Embraer sees recent Asia-Pacific commitments to E-Jets as a major turning point for its prospects in the region.
“For many years Embraer struggled to penetrate the Asian market,” says Raul Villaron, vice president Asia-Pacific at Embraer, speaking to FlightGlobal at Australia’s Avalon Airshow.
Embraer entered the show on a high note. On 27 February Australia’s Alliance Air said it will acquire 30 Embraer E190s through a sale-and-purchase arrangement with Irish lessor AerCap, with first deliveries starting in September. Ultimately this will bring the carrier’s Embraer fleet to over 60 examples.
A smaller – but arguably more important – commitment emerged in mid-February, when Singapore low-cost carrier Scoot announced it will take nine Embraer E190-E2s from lessor Azorra, making it Southeast Asia’s first E2 family operator.
“We have aircraft flying with all major airlines in Europe, all major airlines in the US, and important airlines fly them in Africa and the Middle East,” says Villaron. “In Asia we were strong in Australia and Japan, but penetrating Southeast Asia and South Asia was a challenge.”
He contends that the main driver for growth South and Southeast Asia have been low-cost carriers who tend to fixate on single types of larger aircraft.
“The model before the pandemic was single fleet type, the biggest aircraft you can get with the lowest seat cost, and you offer the lowest fares possible. “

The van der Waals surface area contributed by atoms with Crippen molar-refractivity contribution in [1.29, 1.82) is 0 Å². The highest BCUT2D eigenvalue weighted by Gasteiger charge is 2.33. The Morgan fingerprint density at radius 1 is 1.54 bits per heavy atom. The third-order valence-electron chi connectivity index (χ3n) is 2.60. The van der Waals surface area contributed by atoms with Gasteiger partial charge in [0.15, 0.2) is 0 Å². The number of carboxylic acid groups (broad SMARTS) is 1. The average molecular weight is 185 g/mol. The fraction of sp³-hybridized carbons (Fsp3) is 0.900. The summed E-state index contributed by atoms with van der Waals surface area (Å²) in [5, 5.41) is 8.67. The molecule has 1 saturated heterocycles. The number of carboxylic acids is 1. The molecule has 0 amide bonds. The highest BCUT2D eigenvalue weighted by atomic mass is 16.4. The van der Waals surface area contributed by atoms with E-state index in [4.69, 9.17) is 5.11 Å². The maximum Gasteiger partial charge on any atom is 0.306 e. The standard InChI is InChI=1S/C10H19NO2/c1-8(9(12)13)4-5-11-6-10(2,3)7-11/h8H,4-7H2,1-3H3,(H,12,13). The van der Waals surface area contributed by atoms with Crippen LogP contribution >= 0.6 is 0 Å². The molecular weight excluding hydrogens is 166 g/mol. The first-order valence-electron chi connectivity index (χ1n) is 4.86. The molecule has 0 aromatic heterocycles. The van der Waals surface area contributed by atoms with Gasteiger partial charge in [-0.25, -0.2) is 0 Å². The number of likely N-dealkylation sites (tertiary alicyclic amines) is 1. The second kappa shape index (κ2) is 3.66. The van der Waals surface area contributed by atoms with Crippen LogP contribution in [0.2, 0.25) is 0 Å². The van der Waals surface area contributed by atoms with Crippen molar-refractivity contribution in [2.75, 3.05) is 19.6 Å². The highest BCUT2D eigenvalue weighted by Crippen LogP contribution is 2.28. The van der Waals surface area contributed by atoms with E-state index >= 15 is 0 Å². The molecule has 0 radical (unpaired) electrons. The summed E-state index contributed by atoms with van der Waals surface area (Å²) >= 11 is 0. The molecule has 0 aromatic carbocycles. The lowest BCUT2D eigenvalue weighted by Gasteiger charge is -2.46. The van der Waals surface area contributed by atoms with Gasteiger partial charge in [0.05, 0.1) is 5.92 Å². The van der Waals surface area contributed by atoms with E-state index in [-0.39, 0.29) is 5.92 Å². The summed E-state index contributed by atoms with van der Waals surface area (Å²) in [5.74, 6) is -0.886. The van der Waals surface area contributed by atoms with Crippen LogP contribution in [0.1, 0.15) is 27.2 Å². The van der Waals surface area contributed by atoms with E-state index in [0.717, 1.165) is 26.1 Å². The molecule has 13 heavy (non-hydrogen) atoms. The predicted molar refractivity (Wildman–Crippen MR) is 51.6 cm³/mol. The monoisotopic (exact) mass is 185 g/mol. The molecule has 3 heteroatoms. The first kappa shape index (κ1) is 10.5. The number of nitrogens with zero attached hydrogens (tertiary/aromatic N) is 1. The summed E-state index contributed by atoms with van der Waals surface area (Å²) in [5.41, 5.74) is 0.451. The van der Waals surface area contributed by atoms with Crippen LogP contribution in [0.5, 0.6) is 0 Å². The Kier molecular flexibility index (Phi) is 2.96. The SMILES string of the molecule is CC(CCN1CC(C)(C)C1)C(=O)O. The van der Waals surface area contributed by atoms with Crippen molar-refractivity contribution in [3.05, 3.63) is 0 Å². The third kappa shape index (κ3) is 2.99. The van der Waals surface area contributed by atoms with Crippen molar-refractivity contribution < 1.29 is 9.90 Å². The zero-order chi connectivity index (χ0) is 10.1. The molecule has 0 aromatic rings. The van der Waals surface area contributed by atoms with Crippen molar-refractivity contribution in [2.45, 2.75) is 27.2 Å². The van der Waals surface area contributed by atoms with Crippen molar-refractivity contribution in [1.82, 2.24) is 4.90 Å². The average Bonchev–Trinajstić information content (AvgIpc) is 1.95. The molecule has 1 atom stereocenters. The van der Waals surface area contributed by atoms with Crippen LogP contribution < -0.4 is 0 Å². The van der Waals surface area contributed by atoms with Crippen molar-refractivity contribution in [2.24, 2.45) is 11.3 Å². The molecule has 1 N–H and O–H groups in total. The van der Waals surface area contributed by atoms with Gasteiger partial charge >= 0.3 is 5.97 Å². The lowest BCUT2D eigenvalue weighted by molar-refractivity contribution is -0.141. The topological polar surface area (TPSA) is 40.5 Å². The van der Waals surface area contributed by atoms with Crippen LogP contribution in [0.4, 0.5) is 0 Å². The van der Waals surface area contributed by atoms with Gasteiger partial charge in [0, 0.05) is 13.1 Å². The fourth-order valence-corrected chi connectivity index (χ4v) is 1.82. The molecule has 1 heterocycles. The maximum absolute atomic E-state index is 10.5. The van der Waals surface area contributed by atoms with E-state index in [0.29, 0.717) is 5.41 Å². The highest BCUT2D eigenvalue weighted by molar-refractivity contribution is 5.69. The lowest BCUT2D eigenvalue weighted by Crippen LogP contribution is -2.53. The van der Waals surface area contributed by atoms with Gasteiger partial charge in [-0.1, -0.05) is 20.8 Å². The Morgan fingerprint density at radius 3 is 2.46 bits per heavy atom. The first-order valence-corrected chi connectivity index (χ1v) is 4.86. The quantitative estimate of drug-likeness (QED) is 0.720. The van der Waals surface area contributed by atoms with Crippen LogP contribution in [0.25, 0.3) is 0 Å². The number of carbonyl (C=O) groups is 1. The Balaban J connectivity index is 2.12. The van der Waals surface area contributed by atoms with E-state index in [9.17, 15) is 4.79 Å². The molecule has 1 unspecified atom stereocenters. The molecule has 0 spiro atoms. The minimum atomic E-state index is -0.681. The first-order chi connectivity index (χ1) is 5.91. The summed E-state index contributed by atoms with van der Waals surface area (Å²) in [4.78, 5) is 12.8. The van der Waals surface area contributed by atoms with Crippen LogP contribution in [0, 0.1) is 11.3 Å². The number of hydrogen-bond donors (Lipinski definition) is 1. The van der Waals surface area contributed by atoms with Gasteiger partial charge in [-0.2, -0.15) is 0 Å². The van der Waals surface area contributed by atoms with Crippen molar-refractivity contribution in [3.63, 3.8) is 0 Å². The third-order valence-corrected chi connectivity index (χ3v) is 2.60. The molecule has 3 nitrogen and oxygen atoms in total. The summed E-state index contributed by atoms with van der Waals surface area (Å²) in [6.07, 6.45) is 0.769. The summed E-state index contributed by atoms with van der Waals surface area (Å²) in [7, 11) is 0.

He feels, however, that the market is starting to change and mature as air travel moves beyond the coronavirus pandemic. Supply chains have been disrupted, causing companies to create supply chains closer to their headquarters – which lends itself to shorter flights on regional aircraft.
In addition, people working from home can move to smaller cities.
Says Villaron: “Those people who have to go to headquarters from time to time will travel more. Fares are also higher, so [airlines] can support different types of aircraft.”
Moreover, the E2 generation has superior seat costs to the previous E1 generation.
“The most significant change is Embraer having a product that has a cost per seat that is comparable to the A320 and 737, whereas before we didn’t have that.
On the topic of airport charges being the same for E-Jets and larger narrowbodies, Villaron says these costs are negligible against items such as fuel burn and maintenance.
Villaron also notes that a number of markets in Southeast Asia are not served owing to various airport restrictions. These include leisure destinations such as Vietnam’s Con Dao Island and Thailand’s Koh Samui.
“There are several airports in Southeast Asia that A220, A320, and the 737 cannot fly too because of [aircraft weight] and the strength of the runway. There are also other restrictions such as runway length.”
Villaron also holds high hopes for Kuala Lumpur’s Subang Airport, which is going to be reopened to jet traffic. He foresees it filling a role to London’s City Airport, namely premium traffic flying on smaller aircraft, while Kuala Lumpur International Airport will remain the main hub.
Of Alliance’s commitment, Villaron had this to add: “Alliance helps Embraer become a stronger company in the region. When other airlines look to get into E-jets, it’s easier because there is training, maintenance, engineers, and pilots.”